Ontario’s farm leaders want province to scrap plan for three severances per farm
Ontario’s largest farm groups want the provincial government to scrap the idea of allowing farmers to create three residential lots on their land.
The province is revamping the provincial planning statement which guides all municipalities on planning. As part of that bill, the province says up to three residential lots could be created in rural areas. But the leaders of Ontario’s 12 farming organizations issued a statement condemning the idea.
The farm leaders say residential lot creation in agricultural areas has always been controversial, fragmenting the agriculture land base, inflating farmland prices, increasing costs to municipalities and leading to more conflicts between rural residents and farmers over their farm practices.
The groups are also concerned about taking farmland out of production and what the policy could do to the cost of land.
“We have significant concerns regarding the speculative investment that this proposal will drive, resulting in farmland values that make farming even more unattainable for the next generation. Any policies that might open land for speculative purchase and investment need to be discouraged,” the leaders of the Ontario Federation of Agriculture, the National Farmers Union, the Christian Farmers Federation of Ontario, and multiple organizations representing different sectors of agriculture.
“Ontario’s farmers are positioned to seize opportunities and rise to the challenge of an ambitious growth strategy, allowing the agri-food sector to drive the economy forward. To farm, we need farmland. … Additional lot severances proposed will make it difficult or impossible for farmers to operate, expand and grow their farms.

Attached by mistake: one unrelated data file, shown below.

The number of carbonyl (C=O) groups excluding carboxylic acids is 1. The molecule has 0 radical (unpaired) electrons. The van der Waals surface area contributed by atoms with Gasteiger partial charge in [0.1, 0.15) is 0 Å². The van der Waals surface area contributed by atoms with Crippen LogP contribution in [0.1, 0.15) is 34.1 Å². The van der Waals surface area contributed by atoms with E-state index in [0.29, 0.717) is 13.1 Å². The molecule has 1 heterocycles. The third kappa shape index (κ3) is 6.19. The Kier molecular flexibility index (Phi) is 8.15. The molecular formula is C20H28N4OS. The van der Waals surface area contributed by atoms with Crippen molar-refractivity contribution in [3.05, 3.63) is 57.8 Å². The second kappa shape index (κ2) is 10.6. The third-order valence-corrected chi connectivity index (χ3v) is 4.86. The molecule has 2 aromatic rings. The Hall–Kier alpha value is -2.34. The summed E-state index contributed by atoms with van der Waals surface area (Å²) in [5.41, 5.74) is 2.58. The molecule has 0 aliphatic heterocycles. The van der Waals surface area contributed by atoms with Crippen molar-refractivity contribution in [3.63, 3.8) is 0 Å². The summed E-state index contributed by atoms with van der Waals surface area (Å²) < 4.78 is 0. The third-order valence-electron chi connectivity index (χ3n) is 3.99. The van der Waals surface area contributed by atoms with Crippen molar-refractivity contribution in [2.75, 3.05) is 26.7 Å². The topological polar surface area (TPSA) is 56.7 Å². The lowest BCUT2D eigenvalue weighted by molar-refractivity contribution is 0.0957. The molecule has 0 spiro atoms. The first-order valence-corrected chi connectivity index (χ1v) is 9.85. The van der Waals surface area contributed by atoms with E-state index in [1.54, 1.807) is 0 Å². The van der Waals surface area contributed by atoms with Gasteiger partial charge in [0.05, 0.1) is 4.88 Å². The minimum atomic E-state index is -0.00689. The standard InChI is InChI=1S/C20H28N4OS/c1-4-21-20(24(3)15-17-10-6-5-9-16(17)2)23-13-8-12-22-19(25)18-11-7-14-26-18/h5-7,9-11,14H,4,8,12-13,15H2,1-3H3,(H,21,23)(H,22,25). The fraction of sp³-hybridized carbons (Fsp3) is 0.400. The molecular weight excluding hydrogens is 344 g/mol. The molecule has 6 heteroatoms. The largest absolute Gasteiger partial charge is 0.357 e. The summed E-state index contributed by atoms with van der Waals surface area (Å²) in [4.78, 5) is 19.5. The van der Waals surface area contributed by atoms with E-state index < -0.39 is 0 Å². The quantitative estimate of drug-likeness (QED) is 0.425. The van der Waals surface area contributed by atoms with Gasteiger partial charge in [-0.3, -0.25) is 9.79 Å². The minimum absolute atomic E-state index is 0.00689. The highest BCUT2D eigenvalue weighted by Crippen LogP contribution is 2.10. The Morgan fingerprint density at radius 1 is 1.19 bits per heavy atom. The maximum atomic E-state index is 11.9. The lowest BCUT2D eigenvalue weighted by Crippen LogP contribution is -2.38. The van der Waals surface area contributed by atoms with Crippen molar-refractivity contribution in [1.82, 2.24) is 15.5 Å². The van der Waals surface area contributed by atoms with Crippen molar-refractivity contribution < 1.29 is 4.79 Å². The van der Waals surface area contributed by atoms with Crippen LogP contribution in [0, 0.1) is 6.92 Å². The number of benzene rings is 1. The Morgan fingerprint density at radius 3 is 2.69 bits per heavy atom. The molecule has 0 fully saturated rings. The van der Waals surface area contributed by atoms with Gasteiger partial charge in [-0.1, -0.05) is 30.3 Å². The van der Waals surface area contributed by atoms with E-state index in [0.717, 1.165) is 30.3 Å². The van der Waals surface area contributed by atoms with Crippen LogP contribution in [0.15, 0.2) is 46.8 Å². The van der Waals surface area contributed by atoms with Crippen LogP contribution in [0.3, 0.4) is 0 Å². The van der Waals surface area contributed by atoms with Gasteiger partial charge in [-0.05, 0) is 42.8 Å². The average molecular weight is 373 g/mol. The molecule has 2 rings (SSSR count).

“We do not support policies that will increase residential lot creation in prime agricultural areas or in rural areas that are actively farmed. Ontario boasts some of Canada’s richest and most fertile farmland and these policy changes put the sustainability of that land and the food system it provides at great risk.””We do not support policies that will increase residential lot creation in prime agricultural areas or in rural areas that are actively farmed. Ontario boasts some of Canada’s richest and most fertile farmland and these policy changes put the sustainability of that land and the food system it provides at great risk.”
The statement adds directing growth to settlement areas in both cities and small rural towns is better for both agriculture and municipalities.
And while there is concern in the farm politics community, some rural municipalities want to see provincial policies on land severances change.
During Wednesday’s Lambton County Council committee meeting, Dawn-Euphemia Mayor Al Broad said the rules around severances are too restrictive in his municipality.
Broad says in the last few months, two farmers had unused homes which they wanted to sever from their property and sell however, under provincial policy, the remaining farmland would not have been large enough to be a viable farm.
“I’ve got houses being torn down, because they don’t fit the provincial policy for severance, and yet, on Bill 23, they’re trying to ram it through to get more housing,” says Broad. “I’ve got the housing, just make your provincial policy flexible enough …so that that housing can be severed off. And it’s not that we want a severance on every piece of property. But we want something there that makes sense.”
Broad doesn’t want to see productive farmland taken out of use either, however he says there are situations where the land is zoned agricultural but is too small for the equipment used for field crops.
“With three or four acres that’s not practical to go in there with that kind of equipment and yet, we’re putting a house in there,” he says.
With just under 2,000 residents and 867 homes, according to the 2016 Census, Broad says his community needs to have more housing options.
“The province is now saying, under their school policy, that it’s not a complete municipality or complete community unless they have a school. So how do I fill schools when my population isn’t going to be there, and we’re not allowed to do anything out in the country?”